Beating Back Cancer

Karmanos Cancer Institute At McLaren Oakland

“To hear that was a godsend.”

It was a familiar face that delivered the news to Lori.

It was Nov. 29, and Lori was sitting in the McLaren Oakland emergency department in Pontiac.

For the past 10 days, she had been feeling an odd sensation that resulted in her dry-heaving multiple times every day. She was afflicted with something, and when it didn’t get any better, she decided it was time to get it checked out.

A retired emergency department nurse, Lori admits to having a “burden of knowledge,” and she knew that this trip to the ER would reveal something serious.

“You go to your home, where you know the doctors,” she said. For 28 years she was a nurse in that very ER.

After a battery of tests, the doctor returned to her bed, results in hands.

The doctor was a friend, someone she had mentored at one time. The doctor, now a third-year emergency medicine resident, had worked with Lori during her final years as a charge nurse.

“I was scared,” Lori said. “I saw him there, and he broke down. He was crying.”

It was cancer.

Moving quickly

A mass had been growing on Lori’s lung. Growing larger, it began to push on her esophagus. That’s what was causing her to dry heave.

"I had never heard a
doctor say that before.
Two times — he said
‘miracle’ and ‘miraculous.’”

“I was admitted right away,” she said. Led from the emergency department to a room in the hospital’s Karmanos Cancer Institute inpatient oncology unit, Lori got a PET scan to determine the extent of her cancer.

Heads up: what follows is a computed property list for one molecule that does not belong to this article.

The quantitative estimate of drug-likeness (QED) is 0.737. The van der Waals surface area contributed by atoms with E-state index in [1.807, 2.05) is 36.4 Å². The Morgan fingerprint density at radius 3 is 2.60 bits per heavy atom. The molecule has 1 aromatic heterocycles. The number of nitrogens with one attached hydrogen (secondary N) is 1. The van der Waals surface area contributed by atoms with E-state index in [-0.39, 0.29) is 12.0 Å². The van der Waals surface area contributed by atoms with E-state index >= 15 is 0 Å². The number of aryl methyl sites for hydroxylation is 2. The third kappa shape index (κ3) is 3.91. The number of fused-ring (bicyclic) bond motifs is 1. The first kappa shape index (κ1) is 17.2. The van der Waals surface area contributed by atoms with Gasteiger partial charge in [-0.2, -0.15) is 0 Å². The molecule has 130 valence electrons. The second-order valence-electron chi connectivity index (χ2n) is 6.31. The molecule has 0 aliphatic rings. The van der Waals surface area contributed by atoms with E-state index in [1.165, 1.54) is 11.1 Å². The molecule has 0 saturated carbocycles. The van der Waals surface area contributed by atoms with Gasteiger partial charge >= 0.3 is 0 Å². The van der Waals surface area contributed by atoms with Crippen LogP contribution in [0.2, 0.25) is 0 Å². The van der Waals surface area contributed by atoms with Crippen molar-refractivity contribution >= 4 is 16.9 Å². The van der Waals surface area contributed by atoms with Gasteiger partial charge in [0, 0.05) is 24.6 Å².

The scan showed that the cancer had already metastasized to her brain.

She had already been introduced to her doctors: oncologist Dr. Mohammed Masri and radiation oncologist Dr. Stephen Franklin.

With the cancer having already spread, “Let’s get started now” was their mindset for Lori.

Within four days of her arrival in the emergency department, she had her first radiation therapy session. Chemotherapy would follow soon in the next couple weeks.

“These guys were fantastic,” she said.

Dr. Masri next moved Lori’s treatment into immunotherapies, a next-generation approach to fighting cancer.

Lori was months into her treatment when she had her next PET scan — a scan to determine the treatment’s progress and gauge how the cancer was responding to that treatment.

She still had the burden of knowledge, though.

“I figured the diagnosis meant I had three months if I didn’t do anything,” she said. “I really thought this was going to be bad news. To hear that was a godsend.”


“I had never heard a doctor say that before,” Lori said. “Two times — he said ‘miracle’ and ‘miraculous.’”

Her PET scan was clean. The cancer that had started in her lungs and spread to her brain was “in 100 percent remission.”

“They’re phenomenal,” she said.

Lori will continue to periodically meet with Dr. Masri and to get PET scans, but as it stands, she has a clean bill of health.

It was especially emotional for her. The year before, in March 2020, her husband passed away. They have sons, who she said were phenomenal — one son is with the Oxford Fire Department, and organized an 80-car drive-by, and the other came in often from out of state — “but it was hard going through this illness without him.” She also found comfort in the kindness and thoughtful gestures of the staff at the Karmanos Cancer Institute at McLaren Clarkston.

“They bend over backwards for everything,” Lori said. She recalls, already deep into her treatments, that she wasn’t feeling well. Without an appointment, she showed up at the office. She was hooked up to an IV after they found her to be dehydrated.

“You go in there scared, but it’s an ‘up’ place to be,” she said, “and the staff makes it that way.”